Herb Planting For Bees

Herb planting for bees.......help bees and other pollinators, and fill your garden with scent, colour and flavour.....

There's a great variety of wild and cultivated herbs for bees out there and many herbs are among the best plants for bees.

If you are purchasing ready grown herb plants rather than growing from seed, please try to purchase from an organic supplier to ensure they have not been cultivated with the use of an insecticide that is toxic for bees - particularly a neonicotinoid. 

A List Of Herbs For Bees

Here is my list of herbs for bees - my favourites:

I have read that borage refills with nectar every 2 minutes! This is exceptionally fast. No wonder all kinds of bees love it!  The pretty blue flowers can be added to salads, or into ice cubes to include in drinks. Borage is easy to grow from seed.

Catmint (Nepeta)
(Note, cats love it too!)

Allow them to flower. You can still clip some of the stalks for cooking.

Chives in flower.  The flowers are attractive and bees love them.

The non-flowering 'stems' can still be used in cooking.

Again, I have found chives easy to grow from seed.  They start out quite spindly with just a few stems, but soon fill out.

Attracts bees and butterflies.

Choose different varieties for a prolonged season.  You can propogate more plants from cuttings, but ensure you take quite a few as they may not all 'take'.


Another excellent flower for bees – refills with nectar approximately every 45 minutes.  All kinds of bumblebees and solitary bees feed on it, as well as honey bees.

Some shorter tongued bees may engage in nectar robbing to access the nectaries, as pictured right.  I have a number of short films and a further page about bees nectar robbing comfrey here.

The sage family of plants are wonderful for bees and other pollinators.

Thyme can also be used to create a small patch of lawn. The fragrance and look are beautiful. Butterflies like thymes too.


Another fragrant, excellent cullinary herb loved by bees and other pollinators.

Mints (Mentha)
Bees love the flowers, but I have read that some beekeepers apply mint oil diluted with water to their beehives to deter wax moth. 

Lemon Balm
In the past, beekeepers would rub a handful of lemon balm (Melissa officinalis) inside the hive after hiving a new swarm, in order to help the swarm settle and to encourage them not to leave the hive. Rubbing hands with the leaves is also claimed to help prevent bee stings!

Also popular with seed-eating birds and hoverflies, as well as bees. Find out how to grow Fennel here.

Pretty herb loved by a variety of bees and hoverflies.

Wild Bergamot (Monarda fistulosa)
Often referred to as 'bee balm'.  Long tongued bees especially, enjoy this pretty herb.

There are also cultivated varieties of Monarda available, which are also enjoyed by bees.

Above: Common carder bee on Wild Bergamot

Quite pretty flowers loved by bees, in appearance, slightly resembling the nettle. I have hedge woundwort in our border, but I should warn you its root system spreads very quickly, and the fragrance is not very pleasant, but the bees do love it.  It also spreads through seed dispersal.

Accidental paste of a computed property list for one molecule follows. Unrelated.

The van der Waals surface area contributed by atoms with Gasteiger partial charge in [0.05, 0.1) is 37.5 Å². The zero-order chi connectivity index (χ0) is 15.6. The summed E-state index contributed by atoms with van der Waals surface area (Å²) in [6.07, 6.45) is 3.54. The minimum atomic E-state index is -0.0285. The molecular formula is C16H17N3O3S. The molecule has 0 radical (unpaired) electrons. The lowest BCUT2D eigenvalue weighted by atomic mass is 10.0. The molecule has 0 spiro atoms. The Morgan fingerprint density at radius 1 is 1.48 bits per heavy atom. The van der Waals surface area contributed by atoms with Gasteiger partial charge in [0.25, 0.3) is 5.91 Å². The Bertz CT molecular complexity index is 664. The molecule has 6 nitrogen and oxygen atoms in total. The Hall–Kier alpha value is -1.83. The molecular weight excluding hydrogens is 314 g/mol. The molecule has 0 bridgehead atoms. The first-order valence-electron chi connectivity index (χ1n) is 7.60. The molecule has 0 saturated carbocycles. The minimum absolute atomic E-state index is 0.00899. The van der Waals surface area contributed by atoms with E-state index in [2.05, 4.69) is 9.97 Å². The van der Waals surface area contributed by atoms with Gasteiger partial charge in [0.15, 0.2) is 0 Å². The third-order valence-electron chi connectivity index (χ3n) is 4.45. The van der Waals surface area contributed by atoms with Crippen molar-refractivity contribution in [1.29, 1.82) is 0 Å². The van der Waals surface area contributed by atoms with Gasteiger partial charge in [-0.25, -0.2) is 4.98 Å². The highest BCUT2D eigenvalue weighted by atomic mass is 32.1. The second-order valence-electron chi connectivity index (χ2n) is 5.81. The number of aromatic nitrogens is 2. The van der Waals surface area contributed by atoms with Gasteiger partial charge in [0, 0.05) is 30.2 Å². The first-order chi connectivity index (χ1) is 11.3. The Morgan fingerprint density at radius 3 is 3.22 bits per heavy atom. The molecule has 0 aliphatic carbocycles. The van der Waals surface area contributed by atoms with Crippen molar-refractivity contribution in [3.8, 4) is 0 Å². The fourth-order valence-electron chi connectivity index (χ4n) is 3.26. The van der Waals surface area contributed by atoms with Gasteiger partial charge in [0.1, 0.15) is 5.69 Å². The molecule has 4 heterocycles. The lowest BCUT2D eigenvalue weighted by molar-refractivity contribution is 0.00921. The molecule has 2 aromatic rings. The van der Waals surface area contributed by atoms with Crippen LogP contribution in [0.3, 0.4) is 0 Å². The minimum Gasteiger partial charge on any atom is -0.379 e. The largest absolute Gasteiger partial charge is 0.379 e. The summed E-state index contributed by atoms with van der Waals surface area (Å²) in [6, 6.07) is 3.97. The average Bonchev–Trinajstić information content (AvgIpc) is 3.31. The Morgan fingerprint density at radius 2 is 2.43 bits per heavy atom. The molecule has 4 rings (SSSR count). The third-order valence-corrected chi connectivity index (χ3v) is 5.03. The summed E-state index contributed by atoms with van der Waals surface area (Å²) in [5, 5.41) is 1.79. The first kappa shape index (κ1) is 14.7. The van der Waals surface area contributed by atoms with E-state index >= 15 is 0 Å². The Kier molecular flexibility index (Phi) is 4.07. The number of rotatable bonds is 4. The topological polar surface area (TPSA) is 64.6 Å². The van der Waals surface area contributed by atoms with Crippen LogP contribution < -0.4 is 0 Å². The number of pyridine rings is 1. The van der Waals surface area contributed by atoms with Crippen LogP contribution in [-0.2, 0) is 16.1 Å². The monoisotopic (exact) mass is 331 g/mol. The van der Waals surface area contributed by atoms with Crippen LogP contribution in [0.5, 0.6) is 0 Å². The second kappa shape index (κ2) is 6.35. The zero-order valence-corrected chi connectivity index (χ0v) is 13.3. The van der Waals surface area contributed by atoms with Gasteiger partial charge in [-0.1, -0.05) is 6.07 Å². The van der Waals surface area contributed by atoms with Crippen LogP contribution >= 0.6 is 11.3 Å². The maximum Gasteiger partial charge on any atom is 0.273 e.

Another great bee and butterfly plant.

Gorgeous shrub loved by bees and other insects.  A sprig of Myrtle was traditionally carried in the bridal bouquets at British royal weddings, from Queen Victoria to Kate Middleton.  The Myrtle is allegedly even grown in Queen Victoria's garden.  Well, if it's good enough for Queen bees, I suppose it's good enough for the human royals too!!

Excellent early food source for bees.  It is often considered easy to grown, but where I live, I have found it difficult to get small plants established. I think young plants need a lot of TLC and shelter from very cold conditions.  It is reputedly helpful in repelling 'pest' invertebrates, despite the fact that bees enjoy foraging on it.

Herbs are always in fashion in gardens. 

You may or may not have space for a large kitchen herb garden, but most people can squeeze in a few herbs at least somewhere, even if they only have a yard, balcony, hanging basket or doorstep for pots. 

You could create a container herb garden, or a window herb garden.

Of course, herbs not only help pollinators, they have many uses for humans too: cooking, medicinal uses, fragrance, not to mention their beauty and verstility in the garden.

Also, a pot of herbs makes a lovely gift and can be prepared easily at home. Home-made gifts such as these are increasingly appreciated - and not only by gardeners.  This is a great way to help bees and give an environmentally friendly gift to a neighbour.

Go from Herb Planting For Bees to one of these links to find out about more about planting for bees:

Bee plant lists
Take a look at these different lists of plants for bees. including wildflowers, garden plants, trees, shrubs and even fruit and vegetables!

Plants for problem places
Even in conditions of clay soil, drought and shade, there are plants you can include in your garden to attract bees. Go from Herb Planting For Bees

Create a bee garden!
Some great handy tips for creating a garden to attract bees.

Free Plants!
It needn't cost a fortune to create a bee garden! Take a look at these ideas for getting free (or nearly free) garden plants!

Bee pollination
What makes bees such excellent pollinators, and how important are they?

Save the bees!
Here are 10 simple things you can do to help the bees. Why not share these tips with your friends?

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